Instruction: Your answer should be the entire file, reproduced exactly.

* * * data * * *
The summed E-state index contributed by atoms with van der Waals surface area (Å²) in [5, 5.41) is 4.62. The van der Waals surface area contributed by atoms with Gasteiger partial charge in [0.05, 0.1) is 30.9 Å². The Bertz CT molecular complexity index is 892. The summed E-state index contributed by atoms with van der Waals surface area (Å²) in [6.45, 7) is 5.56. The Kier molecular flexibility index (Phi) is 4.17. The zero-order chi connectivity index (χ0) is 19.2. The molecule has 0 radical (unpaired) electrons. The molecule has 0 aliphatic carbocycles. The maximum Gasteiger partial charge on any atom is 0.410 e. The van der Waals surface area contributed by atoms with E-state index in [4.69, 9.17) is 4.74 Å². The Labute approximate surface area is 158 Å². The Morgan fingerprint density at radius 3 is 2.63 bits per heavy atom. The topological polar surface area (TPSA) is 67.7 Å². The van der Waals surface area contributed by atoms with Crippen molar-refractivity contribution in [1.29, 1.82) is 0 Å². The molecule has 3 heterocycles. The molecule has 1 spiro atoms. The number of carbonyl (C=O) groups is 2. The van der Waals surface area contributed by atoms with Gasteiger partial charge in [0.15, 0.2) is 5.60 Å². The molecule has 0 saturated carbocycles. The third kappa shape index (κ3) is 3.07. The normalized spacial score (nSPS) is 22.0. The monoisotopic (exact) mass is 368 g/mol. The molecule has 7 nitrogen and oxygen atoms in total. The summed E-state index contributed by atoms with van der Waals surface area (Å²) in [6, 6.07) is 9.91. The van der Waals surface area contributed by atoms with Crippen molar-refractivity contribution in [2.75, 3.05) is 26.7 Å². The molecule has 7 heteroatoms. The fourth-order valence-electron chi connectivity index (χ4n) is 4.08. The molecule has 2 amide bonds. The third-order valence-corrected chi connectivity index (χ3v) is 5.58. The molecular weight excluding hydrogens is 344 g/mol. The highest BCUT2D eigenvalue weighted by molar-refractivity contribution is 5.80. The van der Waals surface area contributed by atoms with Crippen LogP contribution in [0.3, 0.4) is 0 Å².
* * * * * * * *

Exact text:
The summed E-state index contributed by atoms with van der Waals surface area (Å²) in [5, 5.41) is 4.62. The van der Waals surface area contributed by atoms with Gasteiger partial charge in [0.05, 0.1) is 30.9 Å². The Bertz CT molecular complexity index is 892. The summed E-state index contributed by atoms with van der Waals surface area (Å²) in [6.45, 7) is 5.56. The Kier molecular flexibility index (Phi) is 4.17. The zero-order chi connectivity index (χ0) is 19.2. The molecule has 0 radical (unpaired) electrons. The molecule has 0 aliphatic carbocycles. The maximum Gasteiger partial charge on any atom is 0.410 e. The van der Waals surface area contributed by atoms with E-state index in [4.69, 9.17) is 4.74 Å². The Labute approximate surface area is 158 Å². The Morgan fingerprint density at radius 3 is 2.63 bits per heavy atom. The topological polar surface area (TPSA) is 67.7 Å². The van der Waals surface area contributed by atoms with Crippen molar-refractivity contribution in [1.29, 1.82) is 0 Å². The molecule has 3 heterocycles. The molecule has 1 spiro atoms. The number of carbonyl (C=O) groups is 2. The van der Waals surface area contributed by atoms with Gasteiger partial charge in [0.15, 0.2) is 5.60 Å². The molecule has 0 saturated carbocycles. The third kappa shape index (κ3) is 3.07. The normalized spacial score (nSPS) is 22.0. The monoisotopic (exact) mass is 368 g/mol. The molecule has 7 nitrogen and oxygen atoms in total. The summed E-state index contributed by atoms with van der Waals surface area (Å²) in [6, 6.07) is 9.91. The van der Waals surface area contributed by atoms with Crippen molar-refractivity contribution in [2.75, 3.05) is 26.7 Å². The molecule has 7 heteroatoms. The fourth-order valence-electron chi connectivity index (χ4n) is 4.08. The molecule has 2 amide bonds. The third-order valence-corrected chi connectivity index (χ3v) is 5.58. The molecular weight excluding hydrogens is 344 g/mol. The highest BCUT2D eigenvalue weighted by molar-refractivity contribution is 5.80. The van der Waals surface area contributed by atoms with Crippen LogP contribution in [0.3, 0.4) is 0 Å².